The authors conclude that survivors of severe emotional trauma may experience substantial change in brain function and also in the structural anatomy of the prefrontal-limbic, parietal and striatal brain system. These changes are not necessarily pathological. Rather they reflect in part the brain’s remarkable capacity to modify its structure and function rapidly in response to environmental experience. The changes found in earthquake survivor’s brains likely increase the ability of survivors to respond rapidly and appropriately to the danger and trauma. However, if these brain modifications do not return to normal after the threat has passed, this can result in dysfunction. This is well demonstrated by brave military men and women who suffer post-traumatic stress disorder after returning to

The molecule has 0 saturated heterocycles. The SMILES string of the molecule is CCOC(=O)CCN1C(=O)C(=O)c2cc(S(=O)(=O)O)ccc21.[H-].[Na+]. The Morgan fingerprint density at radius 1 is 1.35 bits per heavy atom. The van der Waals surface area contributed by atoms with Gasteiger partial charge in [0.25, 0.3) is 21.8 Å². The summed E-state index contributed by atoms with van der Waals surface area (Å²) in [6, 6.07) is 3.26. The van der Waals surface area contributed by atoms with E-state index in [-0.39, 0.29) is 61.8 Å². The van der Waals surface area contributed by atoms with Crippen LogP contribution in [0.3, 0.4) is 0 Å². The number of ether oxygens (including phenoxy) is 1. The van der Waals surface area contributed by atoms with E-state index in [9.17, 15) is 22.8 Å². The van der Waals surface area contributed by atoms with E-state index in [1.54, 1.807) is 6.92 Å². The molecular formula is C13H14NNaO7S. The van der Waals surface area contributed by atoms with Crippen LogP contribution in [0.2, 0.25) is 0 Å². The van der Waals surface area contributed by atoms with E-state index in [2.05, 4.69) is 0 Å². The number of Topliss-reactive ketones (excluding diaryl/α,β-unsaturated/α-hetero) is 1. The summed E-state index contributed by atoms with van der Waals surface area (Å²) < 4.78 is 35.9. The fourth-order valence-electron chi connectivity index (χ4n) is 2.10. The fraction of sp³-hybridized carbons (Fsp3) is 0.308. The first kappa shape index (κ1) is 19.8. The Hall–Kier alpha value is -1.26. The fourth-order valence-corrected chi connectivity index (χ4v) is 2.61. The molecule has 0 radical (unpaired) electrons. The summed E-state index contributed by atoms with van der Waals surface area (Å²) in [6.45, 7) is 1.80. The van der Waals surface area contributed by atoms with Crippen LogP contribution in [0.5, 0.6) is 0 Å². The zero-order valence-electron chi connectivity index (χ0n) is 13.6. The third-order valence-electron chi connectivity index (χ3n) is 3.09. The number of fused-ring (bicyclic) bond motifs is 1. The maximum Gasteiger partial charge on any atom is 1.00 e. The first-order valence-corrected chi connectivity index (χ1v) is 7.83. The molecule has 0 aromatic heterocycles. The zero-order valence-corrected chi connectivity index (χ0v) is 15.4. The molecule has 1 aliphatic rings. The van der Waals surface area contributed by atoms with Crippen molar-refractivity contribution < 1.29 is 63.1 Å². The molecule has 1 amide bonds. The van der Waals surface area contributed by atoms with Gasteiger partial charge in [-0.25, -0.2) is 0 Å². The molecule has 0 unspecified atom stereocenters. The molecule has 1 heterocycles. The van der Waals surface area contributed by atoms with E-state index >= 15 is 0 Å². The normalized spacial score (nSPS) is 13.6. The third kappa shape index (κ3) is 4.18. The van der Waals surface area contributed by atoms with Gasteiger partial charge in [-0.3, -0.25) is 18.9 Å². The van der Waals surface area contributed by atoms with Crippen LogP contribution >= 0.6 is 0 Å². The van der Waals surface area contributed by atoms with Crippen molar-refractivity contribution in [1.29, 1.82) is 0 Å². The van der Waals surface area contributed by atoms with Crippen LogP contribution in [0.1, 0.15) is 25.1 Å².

a safe environment. Similar changes in the brains of people under stress that helped them survive in combat, can become debilitating after returning to civilian life.

 

References

Cohen, R.A. et al., (2006) Early life stress and morphometry of the adult anterior cingulate cortex and caudate nuclei. Biol. Psychiatry 59: 975-82.

Davidson, R.J. (2000) Dysfunction in the neural circuitry of emotion regulation — a possible prelude to violence. Science 289: 591.

Lui, S. (2009) High-field MRI reveals an acute impact on brain function in survivors of the magnitude 8.0 earthquake in China. Proc. Natl. Acad. Sci. USA 106; 15412-7.

Lui, S., et al., Bran structural plasticity in survivors of a major earthquake. J Psychiatry Neurosci. 2013 Nov;38(6):381-7

McEwen, B.S. (2007) Physiology and neurobiology of stress and adaptation: control of the brain. Physiol. Rev. 87:873-904.